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I spent my first week of college in the woods. It was awesome.

First-Year Trips is a program organized by the Dartmouth Outing Club (DOC). Every year, the incoming class starts their college career by leaving the comforts of civilization for an unpredictable adventure in the New Hampshire wilderness. This tradition is a highlight of the Dartmouth first-year experience. I will share with you an overview of my trip, but a lot of what happens in trips stays in trips. And since the class of 2024 is already on their way, I don't want to spoil the surprise.

Over the summer, all incoming students receive a survey asking for their trip preference. There are a ton of options, from hiking, climbing, and mountain biking to horse riding, farming, and cabin-camping. If you are not a fan of the outdoors or are interested but have little experience, don't worry about it. Each trip has different levels of difficulty to accommodate for experience, and there are plenty of indoor options. I wasn't particularly outdoorsy in high school; I wanted to try something new, so I picked mountain biking as my first choice. Apparently, that was a popular choice, and I actually got my second pick: hiking.

I was excited. I rented gear from the DOC, and checked in for my trip on a rainy September afternoon. After some get-to-know-you games with other students in my section, we split into our groups, and the fun started. My trippees (aka group mates) were from all over the country, and the world. Some hiked a lot before college. Others, like me, had almost no experience. We spent the first night on campus and got to know each other. And early the next morning, we left for the woods.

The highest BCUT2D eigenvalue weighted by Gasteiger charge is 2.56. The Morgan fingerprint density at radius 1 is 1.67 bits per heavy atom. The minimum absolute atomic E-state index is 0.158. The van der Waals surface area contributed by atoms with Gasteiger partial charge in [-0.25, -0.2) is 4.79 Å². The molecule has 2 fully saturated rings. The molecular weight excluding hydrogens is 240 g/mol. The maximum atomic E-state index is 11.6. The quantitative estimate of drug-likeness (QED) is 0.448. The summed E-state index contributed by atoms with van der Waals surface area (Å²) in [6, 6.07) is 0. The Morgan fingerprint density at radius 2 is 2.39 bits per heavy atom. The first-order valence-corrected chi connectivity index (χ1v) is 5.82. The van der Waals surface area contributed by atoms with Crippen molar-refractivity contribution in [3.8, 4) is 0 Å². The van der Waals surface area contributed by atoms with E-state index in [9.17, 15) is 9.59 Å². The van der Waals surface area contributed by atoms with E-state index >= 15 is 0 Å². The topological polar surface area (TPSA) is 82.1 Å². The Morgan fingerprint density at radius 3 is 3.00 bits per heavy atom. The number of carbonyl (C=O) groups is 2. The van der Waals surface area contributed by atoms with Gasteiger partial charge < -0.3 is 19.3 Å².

In three days, we summited Mount Moosilauke and Mount Cube. We had no phones or electronics, carried all our food, and drank water from the streams. To pass the time, we played games, told riddles, and just got to know each other. Our TLs (aka trip leaders) were awesome. They had top of the line cooking skills and kept the energy up even after hours of strenuous uphill hiking.  

Our trip actually covered part of the Appalachian Trail. So, we crossed paths with quite a few thru-hikers, some of whom had been in the trails for months. They basically sprinted through the trails while we struggled to catch out breath after every hill. We actually got to talk to a few of them at night while we camped; they usually have some good stories so, if you ever go on Trips, strike up a conversation with a thru-hiker when you get the chance.

I met some of my best friends in college during trips. My group, G-24, grew very close and still meets up every once in a while to catch up now that classes have started. The program is entirely optional but, personally, I think everyone should do it — Trips is awesome.


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